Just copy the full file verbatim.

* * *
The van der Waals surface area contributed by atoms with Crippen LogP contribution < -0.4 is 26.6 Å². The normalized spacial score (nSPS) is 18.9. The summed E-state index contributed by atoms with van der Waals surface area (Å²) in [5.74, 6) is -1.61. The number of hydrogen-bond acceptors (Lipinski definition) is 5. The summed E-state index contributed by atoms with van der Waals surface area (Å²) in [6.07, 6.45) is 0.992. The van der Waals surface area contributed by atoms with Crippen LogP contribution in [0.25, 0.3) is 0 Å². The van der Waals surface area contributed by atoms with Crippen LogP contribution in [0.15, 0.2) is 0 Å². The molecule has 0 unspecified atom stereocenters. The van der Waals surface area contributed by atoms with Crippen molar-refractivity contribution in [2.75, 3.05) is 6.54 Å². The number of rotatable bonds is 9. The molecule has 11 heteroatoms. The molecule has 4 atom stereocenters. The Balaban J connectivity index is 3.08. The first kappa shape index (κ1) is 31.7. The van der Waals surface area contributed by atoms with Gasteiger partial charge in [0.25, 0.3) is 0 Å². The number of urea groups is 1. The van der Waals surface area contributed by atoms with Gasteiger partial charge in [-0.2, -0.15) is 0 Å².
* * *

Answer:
The van der Waals surface area contributed by atoms with Crippen LogP contribution < -0.4 is 26.6 Å². The normalized spacial score (nSPS) is 18.9. The summed E-state index contributed by atoms with van der Waals surface area (Å²) in [5.74, 6) is -1.61. The number of hydrogen-bond acceptors (Lipinski definition) is 5. The summed E-state index contributed by atoms with van der Waals surface area (Å²) in [6.07, 6.45) is 0.992. The van der Waals surface area contributed by atoms with Crippen LogP contribution in [0.25, 0.3) is 0 Å². The van der Waals surface area contributed by atoms with Crippen LogP contribution in [0.15, 0.2) is 0 Å². The molecule has 0 unspecified atom stereocenters. The van der Waals surface area contributed by atoms with Crippen molar-refractivity contribution in [2.75, 3.05) is 6.54 Å². The number of rotatable bonds is 9. The molecule has 11 heteroatoms. The molecule has 4 atom stereocenters. The Balaban J connectivity index is 3.08. The first kappa shape index (κ1) is 31.7. The van der Waals surface area contributed by atoms with Gasteiger partial charge in [0.25, 0.3) is 0 Å². The number of urea groups is 1. The van der Waals surface area contributed by atoms with Gasteiger partial charge in [-0.2, -0.15) is 0 Å².